This is our own self-righteousness – trying in my own power to live in a way that is pleasing to God.
2. Positional (imputed) righteousness
This refers to the righteousness that has been given, or imputed, to us by Jesus Christ that makes us positionally righteous before God.
3. Practical (imparted) righteousness
This third type of righteousness describes living out, or imparting, the righteousness that Christ has given to us.
Most of you have probably already made some fairly accurate guesses about which of the three Paul is referring to here in Ephesians 6, but let’s make sure we put some Biblical backing behind our assumptions. And in order to do that, we’re going to look at an Old Testament passage from the prophet Zechariah.
In Zechariah 3, the prophet Zechariah records for us a vision that he is given by God in which Joshua, the high priest, faces the accusations of Satan. Since this is one of the few passages in Scripture where we are given a direct look at how God deals with Satan, and because it also addresses all three aspects of righteousness, I’m going to use this passage to help us determine which aspect or aspects of righteousness Paul is writing about in Ephesians 6.
Then he showed me Joshua the high priest standing before the angel of the LORD, and Satan standing at his right side to accuse him. The LORD said to Satan, "The LORD rebuke you, Satan! The LORD, who has chosen Jerusalem, rebuke you! Is not this man a burning stick snatched from the fire?" Now Joshua was dressed in filthy clothes as he stood before the angel. The angel said to those who were standing before him, "Take off his filthy clothes." Then he said to Joshua, "See, I have taken away your sin, and I will put rich garments on you." Then I said, "Put a clean turban on his head." So they put a clean turban on his head and clothed him, while the angel of the LORD stood by. The angel of the LORD gave this charge to Joshua: "This is what the LORD Almighty says: ’If you will walk in my ways and keep my requirements, then you will govern my house and have charge of my courts, and I will give you a place among these standing here.’”
Zechariah 3:1-7 (NIV)
As Pastor Dana has so accurately pointed in out in our Thursday evening Old Testament survey, the Jesus is woven like a thread throughout the Old Testament, and this is one of the best examples of that. There is no doubt in my mind that the “angel of the Lord” is clearly a pre-incarnate appearance of Jesus, because Jesus would have been the only one capable of having the filthy garments, which obviously represented the sin of Joshua and the kingdom of Israel, removed. So let’s use this passage, as well as several others we’ll look at, to help us determine which aspect, or aspects of righteousness, Paul is writing about when he describes the breastplate of righteousness.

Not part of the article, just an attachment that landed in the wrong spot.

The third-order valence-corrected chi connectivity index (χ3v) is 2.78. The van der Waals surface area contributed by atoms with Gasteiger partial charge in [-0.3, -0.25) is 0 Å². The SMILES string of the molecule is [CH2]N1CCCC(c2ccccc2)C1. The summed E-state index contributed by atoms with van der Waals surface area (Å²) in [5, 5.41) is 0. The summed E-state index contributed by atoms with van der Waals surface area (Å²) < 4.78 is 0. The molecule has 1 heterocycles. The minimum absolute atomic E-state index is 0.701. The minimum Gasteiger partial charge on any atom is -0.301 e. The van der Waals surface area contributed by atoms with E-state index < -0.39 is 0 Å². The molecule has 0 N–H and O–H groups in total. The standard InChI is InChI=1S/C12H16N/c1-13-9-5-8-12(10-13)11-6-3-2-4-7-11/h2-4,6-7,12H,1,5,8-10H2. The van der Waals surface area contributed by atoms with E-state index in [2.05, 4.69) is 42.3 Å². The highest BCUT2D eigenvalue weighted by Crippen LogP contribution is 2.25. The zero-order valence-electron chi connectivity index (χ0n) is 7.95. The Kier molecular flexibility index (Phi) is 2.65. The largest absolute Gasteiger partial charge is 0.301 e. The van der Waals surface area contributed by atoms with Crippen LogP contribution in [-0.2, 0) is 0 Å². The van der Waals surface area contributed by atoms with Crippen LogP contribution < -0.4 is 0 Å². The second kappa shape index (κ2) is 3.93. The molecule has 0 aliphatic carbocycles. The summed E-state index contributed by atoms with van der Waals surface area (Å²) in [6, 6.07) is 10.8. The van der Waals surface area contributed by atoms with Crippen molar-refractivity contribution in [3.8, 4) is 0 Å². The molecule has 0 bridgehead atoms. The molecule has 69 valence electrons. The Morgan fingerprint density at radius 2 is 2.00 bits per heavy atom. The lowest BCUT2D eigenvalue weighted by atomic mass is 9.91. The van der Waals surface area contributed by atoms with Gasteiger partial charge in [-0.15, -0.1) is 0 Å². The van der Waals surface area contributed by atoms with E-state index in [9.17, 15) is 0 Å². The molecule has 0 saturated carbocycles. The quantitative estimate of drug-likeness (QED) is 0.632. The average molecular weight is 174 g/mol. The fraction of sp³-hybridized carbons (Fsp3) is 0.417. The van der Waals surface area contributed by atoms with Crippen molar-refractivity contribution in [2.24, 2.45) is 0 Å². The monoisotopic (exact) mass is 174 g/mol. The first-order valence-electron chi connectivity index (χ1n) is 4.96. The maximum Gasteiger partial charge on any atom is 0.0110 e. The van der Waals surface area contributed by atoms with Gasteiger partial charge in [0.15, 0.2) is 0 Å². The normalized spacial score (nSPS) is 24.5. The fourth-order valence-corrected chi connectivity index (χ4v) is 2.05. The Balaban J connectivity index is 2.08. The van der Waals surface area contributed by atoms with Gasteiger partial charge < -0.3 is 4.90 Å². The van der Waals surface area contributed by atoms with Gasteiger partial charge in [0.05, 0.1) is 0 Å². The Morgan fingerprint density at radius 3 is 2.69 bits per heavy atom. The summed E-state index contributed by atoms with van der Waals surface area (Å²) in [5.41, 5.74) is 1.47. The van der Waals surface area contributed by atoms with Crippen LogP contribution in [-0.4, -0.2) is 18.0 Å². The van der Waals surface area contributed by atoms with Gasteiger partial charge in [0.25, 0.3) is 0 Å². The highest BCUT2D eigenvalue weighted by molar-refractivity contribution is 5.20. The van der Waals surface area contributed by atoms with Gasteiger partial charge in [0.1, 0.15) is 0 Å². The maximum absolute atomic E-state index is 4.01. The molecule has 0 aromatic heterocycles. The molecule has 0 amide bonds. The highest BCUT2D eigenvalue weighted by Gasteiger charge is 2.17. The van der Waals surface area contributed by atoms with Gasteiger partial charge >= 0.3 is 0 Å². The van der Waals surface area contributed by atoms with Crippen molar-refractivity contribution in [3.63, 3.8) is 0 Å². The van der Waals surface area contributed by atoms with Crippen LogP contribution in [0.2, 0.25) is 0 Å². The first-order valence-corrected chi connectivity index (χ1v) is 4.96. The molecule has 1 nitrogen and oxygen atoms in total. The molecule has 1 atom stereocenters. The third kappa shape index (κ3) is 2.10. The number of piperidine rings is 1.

1. Personal (individual) righteousness
In this vision of Zechariah, Joshua represents not only himself, but the entire kingdom of Israel. He is described in this vision as wearing filthy clothes, which brings to mind a similar passage in Isaiah that would have probably been familiar to Zechariah.
All of us have become like one who is unclean, and all our righteous acts are like filthy rags; we all shrivel up like a leaf, and like the wind our sins sweep us away.
Isaiah 64:6 (NIV)
Joshua’s filthy clothes represent his own self-righteousness, as well as that of the entire kingdom of Israel. And, as Isaiah so clearly described, those righteous acts are like filthy rags in the eyes of God. They have absolutely no worth at all. You’ll notice that when Satan accused him, Joshua could not stand against Satan on his own, or try to use his own righteousness as a defense against Satan’s accusations, because every one of those accusations that Satan made was true.
We live in a culture today, where people think that their own self-righteousness is adequate, both as a means of pleasing God and as an effective weapon against the evil one. Recent surveys show that 70% of Americans believe that their own righteousness is adequate to earn their salvation, and what is even more startling is that even among those identifying themselves as evangelical Christians 40% believe that salvation is available based on their own good works. But the Bible paints a completely different picture.
In Jesus’ day, some of the Pharisees and other religious leaders were also deceived into believing in the sufficiency of their own self-righteousness. But here is how Jesus responded to that notion:
For I tell you that unless your righteousness surpasses that of the Pharisees and the teachers of the law, you will certainly not enter the kingdom of heaven.
Matthew 5:20 (NIV)
From a human perspective, the righteousness of these religious leaders certainly appeared to be adequate. And compared to the other people around them, they probably were extremely righteous. But since Biblical righteousness involves conforming to the standard of God’s holiness, then neither these religious leaders nor any of us can measure up to that standard. It is quite obvious that our own self righteousness, no matter how good, will always fall far short of that standard, as Paul described in this familiar verse: